The humble soundbar has come a long way from the days when it was merely an upgrade to a TV’s built-in speakers. While that remains the primary purpose of a soundbar, these days you’ll find numerous models with capabilities—and even sound quality—that make them a compelling option for rooms where an AVR-based system is not an option.
– Soundbars come in all shapes and sizes, from ultra-small to giant custom-made models.
— You don’t need to match the width of your soundbar to your TV unless you wish to do so for aesthetic reasons.
– If you plan to use a soundbar on a TV stand, check its height to make sure it will not block the bottom of the TV screen.
2. All-in-One, Soundbar+Subwoofer, or Multi-Speaker System?
– Some soundbars are totally self-contained, others come with a subwoofer that’s usually wireless.
– All-in-one soundbars typically offer virtual surround sound.
– Virtual surround can vary in terms of its effectiveness. Yamaha’s Digital Sound Projector technology works very well; it can reproduce 7.1.2 immersive audio.
– Some soundbars support an optional subwoofer, others come with a sub as part of a package.
– Some soundbar systems include discrete surround speakers that can be wired or wireless.
– Separate surround speakers can significantly expand the perceived size of the soundstage that a soundbar can reproduce.
– Inexpensive all-in-one soundbars usually don’t offer the option to add a subwoofer. Higher-end models often include a subwoofer output.
– The subwoofers that are included with pre-packaged soundbar systems are typically not of the same caliber as even entry-level standalone subs.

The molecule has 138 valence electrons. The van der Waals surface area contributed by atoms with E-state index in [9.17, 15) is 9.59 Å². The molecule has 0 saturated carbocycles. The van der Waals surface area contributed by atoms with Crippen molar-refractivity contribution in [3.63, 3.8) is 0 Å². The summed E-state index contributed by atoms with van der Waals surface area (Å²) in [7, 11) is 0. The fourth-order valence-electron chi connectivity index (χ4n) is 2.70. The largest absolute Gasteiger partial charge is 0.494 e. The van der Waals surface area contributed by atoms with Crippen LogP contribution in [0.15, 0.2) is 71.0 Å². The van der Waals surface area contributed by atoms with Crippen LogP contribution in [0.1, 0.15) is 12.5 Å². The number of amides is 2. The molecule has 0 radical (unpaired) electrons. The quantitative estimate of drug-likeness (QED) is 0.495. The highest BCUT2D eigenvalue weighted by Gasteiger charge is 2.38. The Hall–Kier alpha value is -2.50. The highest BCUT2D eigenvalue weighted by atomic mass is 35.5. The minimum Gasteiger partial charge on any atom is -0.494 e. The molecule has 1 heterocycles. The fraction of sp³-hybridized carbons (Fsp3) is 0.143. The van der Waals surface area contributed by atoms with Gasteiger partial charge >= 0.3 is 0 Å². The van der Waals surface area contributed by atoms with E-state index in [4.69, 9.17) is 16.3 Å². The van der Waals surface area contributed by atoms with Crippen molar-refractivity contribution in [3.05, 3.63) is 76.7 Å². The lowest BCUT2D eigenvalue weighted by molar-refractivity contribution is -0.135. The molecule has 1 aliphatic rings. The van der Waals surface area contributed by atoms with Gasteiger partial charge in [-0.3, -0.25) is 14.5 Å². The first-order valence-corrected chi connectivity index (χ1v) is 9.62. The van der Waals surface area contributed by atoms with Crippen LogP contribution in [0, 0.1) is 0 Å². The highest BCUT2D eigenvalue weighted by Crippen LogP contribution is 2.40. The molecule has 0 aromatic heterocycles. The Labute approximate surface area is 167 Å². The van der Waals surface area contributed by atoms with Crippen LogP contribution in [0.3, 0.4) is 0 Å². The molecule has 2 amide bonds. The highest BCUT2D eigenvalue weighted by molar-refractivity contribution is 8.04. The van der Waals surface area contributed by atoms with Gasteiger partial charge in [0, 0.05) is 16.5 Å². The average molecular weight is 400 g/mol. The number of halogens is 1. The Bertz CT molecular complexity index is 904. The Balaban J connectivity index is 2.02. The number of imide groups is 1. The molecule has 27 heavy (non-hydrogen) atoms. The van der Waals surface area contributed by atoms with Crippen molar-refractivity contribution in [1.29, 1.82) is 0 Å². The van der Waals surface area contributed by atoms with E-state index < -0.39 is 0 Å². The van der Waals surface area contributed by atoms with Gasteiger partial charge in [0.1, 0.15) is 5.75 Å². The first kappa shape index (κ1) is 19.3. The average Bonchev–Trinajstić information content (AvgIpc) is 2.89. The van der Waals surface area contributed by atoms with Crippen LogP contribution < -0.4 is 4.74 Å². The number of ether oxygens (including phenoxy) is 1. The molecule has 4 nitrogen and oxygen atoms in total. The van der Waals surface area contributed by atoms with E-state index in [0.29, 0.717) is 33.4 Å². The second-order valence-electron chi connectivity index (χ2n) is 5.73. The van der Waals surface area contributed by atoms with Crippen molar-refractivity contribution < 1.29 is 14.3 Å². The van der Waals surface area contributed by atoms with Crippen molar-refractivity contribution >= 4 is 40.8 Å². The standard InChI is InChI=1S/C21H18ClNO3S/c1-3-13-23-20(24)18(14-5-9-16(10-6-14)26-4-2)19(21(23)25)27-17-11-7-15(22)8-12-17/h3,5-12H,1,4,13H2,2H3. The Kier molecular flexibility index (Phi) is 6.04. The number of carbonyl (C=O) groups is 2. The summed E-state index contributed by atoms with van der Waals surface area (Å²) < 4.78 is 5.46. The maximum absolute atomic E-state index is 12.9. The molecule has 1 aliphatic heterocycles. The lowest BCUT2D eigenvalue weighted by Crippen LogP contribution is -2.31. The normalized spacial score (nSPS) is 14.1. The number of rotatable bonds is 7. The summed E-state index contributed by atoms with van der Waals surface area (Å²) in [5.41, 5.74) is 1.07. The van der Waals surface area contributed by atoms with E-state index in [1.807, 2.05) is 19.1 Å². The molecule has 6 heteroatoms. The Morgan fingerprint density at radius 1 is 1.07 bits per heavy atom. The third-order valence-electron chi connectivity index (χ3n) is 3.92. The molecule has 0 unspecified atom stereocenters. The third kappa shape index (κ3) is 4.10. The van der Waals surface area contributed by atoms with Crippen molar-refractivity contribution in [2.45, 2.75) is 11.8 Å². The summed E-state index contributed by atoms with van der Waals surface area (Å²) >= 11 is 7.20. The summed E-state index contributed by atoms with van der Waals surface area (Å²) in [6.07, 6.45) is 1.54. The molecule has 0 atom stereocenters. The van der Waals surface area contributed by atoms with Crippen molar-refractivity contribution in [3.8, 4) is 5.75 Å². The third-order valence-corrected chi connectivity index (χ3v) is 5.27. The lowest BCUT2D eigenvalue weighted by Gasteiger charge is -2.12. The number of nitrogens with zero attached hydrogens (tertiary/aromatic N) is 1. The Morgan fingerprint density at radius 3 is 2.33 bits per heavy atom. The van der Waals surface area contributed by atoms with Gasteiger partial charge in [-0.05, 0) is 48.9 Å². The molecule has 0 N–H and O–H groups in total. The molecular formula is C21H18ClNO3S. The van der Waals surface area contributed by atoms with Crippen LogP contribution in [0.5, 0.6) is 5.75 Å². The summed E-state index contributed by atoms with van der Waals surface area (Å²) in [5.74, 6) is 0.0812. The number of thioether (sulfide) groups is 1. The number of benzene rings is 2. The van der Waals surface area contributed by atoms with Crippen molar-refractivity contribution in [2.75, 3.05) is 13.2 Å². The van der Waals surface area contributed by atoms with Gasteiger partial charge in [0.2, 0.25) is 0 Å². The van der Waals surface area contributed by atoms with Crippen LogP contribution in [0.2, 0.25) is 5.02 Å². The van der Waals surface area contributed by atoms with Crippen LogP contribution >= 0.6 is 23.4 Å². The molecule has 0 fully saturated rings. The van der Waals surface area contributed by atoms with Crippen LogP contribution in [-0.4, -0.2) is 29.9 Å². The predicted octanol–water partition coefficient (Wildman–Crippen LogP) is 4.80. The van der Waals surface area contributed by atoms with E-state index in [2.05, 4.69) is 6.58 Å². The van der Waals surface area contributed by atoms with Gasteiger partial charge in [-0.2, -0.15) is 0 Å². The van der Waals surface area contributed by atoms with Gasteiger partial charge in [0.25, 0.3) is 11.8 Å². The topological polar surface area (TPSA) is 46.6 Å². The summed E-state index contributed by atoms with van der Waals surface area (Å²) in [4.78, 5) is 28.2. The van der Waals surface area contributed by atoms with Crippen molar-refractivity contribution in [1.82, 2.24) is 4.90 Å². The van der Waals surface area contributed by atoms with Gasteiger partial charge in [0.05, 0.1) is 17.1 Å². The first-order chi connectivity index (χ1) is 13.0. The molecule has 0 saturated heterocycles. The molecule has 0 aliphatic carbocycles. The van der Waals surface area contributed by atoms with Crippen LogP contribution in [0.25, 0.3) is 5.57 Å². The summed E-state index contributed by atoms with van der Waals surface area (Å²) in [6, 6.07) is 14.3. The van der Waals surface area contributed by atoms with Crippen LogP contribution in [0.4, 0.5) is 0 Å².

3. Number of Channels
– You’ll find soundbars with as few as two channels and as many as 15.2—for 11.2.4 immersive audio—and everything in between.
– A 2.0 soundbar may be all you need if the goal is to simply improve upon poor-quality built-in TV speakers.
– There is practically no situation in which a subwoofer won’t improve upon the performance of a soundbar.
– 3.0 and 3.1 soundbars add a center channel to the mix, which can help reproduce dialog clearly.
– A 5.1 soundbar system can make the most of the many 5.1 surround mixes that are available. Most surround content is mixed in 5.1.
4. Wired Connections
– If the soundbar is intended simply to improve the sound quality compared with a TV’s internal speakers, the TV’s optical digital-audio output is usually connected to the corresponding input on the soundbar.
– Some TVs only output 2.0 PCM audio over S/PDIF, while others support 5.1.
– Some soundbars offer an HDMI input, which is connected to the HDMI output of an AVR or source device, such as a Blu-ray player or media streamer.
– Some soundbars provide an HDMI output, which passes video from the source device connected to the soundbar to the TV’s HDMI input.
– If the soundbar’s HDMI output and the TV’s HDMI input support ARC (Audio Return Channel), audio from the TV’s built-in streaming apps or over-the-air tuner can be sent to the soundbar over the same HDMI cable that carries the video from the soundbar to the TV.
– Soundbars that provide multiple HDMI inputs can be used for source switching, which is very handy if you don’t use an AVR. If you have a 4K UHD TV, and especially one that supports HDR, make sure the soundbar’s HDMI ports support HDMI 2.0a and HDCP 2.2.